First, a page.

The Diving Bell and the Butterfly by Jean-Dominique Bauby

Bauby, Jean-Dominique - The Diving Bell and the Butterfly

Hoylake Community Cinema ‘pops-up’ one Friday evening every month in the local community centre.  The films cater for all styles, tastes and genres, taking in everything from black on white classics (It’s a Wonderful Life), docu-films (He Named Me Malala), contemporary sci-fi (Ex-Machina), and foreign language films (Mustang).

So when the Diving Bell and the Butterfly appeared on the 16-17 season programme I decided to dust of my copy of Bauby’s book.

It must be almost twenty years since I first read it.  At the time I was attracted to the human story behind the book. Bauby, in his early forties, editor-in-chief of French Elle magazine, was paralysed as a result of a massive stroke.  His speech therapist sets up a code that allows him to communicate with the one part of his body he can still move, his left eyelid.  And that’s how he ‘wrote’ The Diving Bell and the Butterfly: he dictated it, blinking each word letter by letter.

In the 1990’s I was a less than attentive reader, clearly, because although I’d remembered the story I’d forgotten everything about the actual writing.  I’d forgotten that the ‘Diving Bell’ of the title is Bauby’s image for the ‘hellish trap’ that ‘holds my whole body prisoner.’ The ‘Butterfly’ is his escape from his ‘cocoon’: his ‘mind takes flight,’ using the power of imagination, or he can ‘intercept and catch passing fragments of life, the way you catch a butterfly’ through contact with loved ones.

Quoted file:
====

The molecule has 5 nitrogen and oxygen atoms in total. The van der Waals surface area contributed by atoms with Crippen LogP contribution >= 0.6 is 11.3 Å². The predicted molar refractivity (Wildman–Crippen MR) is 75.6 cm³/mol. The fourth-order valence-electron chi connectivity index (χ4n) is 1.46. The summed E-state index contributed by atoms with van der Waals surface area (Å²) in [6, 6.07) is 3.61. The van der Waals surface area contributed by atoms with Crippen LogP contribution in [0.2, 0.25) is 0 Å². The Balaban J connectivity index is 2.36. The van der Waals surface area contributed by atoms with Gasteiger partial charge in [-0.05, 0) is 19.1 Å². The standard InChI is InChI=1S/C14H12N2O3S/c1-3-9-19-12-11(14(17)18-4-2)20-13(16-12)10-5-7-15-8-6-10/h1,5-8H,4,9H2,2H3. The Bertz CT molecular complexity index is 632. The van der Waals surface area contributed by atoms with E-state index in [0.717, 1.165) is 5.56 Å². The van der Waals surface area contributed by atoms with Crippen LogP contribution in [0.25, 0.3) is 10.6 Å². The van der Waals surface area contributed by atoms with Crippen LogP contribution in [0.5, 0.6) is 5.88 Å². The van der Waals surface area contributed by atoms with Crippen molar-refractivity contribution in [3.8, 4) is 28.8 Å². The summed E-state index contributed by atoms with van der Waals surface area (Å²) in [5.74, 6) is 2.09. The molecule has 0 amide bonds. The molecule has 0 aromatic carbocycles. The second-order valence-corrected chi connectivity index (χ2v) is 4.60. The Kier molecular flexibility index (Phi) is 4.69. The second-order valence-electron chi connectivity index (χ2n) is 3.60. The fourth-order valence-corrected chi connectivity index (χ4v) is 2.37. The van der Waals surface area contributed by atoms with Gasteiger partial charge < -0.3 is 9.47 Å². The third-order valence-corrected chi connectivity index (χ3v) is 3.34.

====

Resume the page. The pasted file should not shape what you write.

I’d also forgotten the richness of some of his flights of fancy, such as his encounter with the Empress Eugenie who in 1884 visited the hospital where’s he’s being cared for.  The clever changes of perspective that can have us standing with him as he ‘confided my woes to her likeness’ one minute, and the next observing his own reflection, ‘the head of a man who seemed to have emerged from a vat of formaldehyde.’

And there’s the structure.  Bauby’s day to day existence is interspersed with memories, dreams, and fantasies, all building to ‘the end of the road’, the day of his stroke, his ‘last moments as a perfectly functioning earthling.’

My last blog post covered Under the Eye of the Clock by Christopher Nolan.  If you’ve read either the book or the post you’ll know that Nolan was born severely handicapped and typed the account of his childhood using a pointer on his head.

I called it a hymn to the human spirit; by contrast The Diving Bell and the Butterfly is a psalm of lament for what has been lost.  Nolan demands acceptance, Bauby a miracle. ‘Does the cosmos contain keys for opening my cocoon?  A metro line with no terminus? A currency strong enough to buy my freedom back? We must keep looking.’

Hope springs eternal, my mum used to tell me.  I’ve got a deeper understanding of that little epithet having re-read Bauby’s book.

** Worth reading

 


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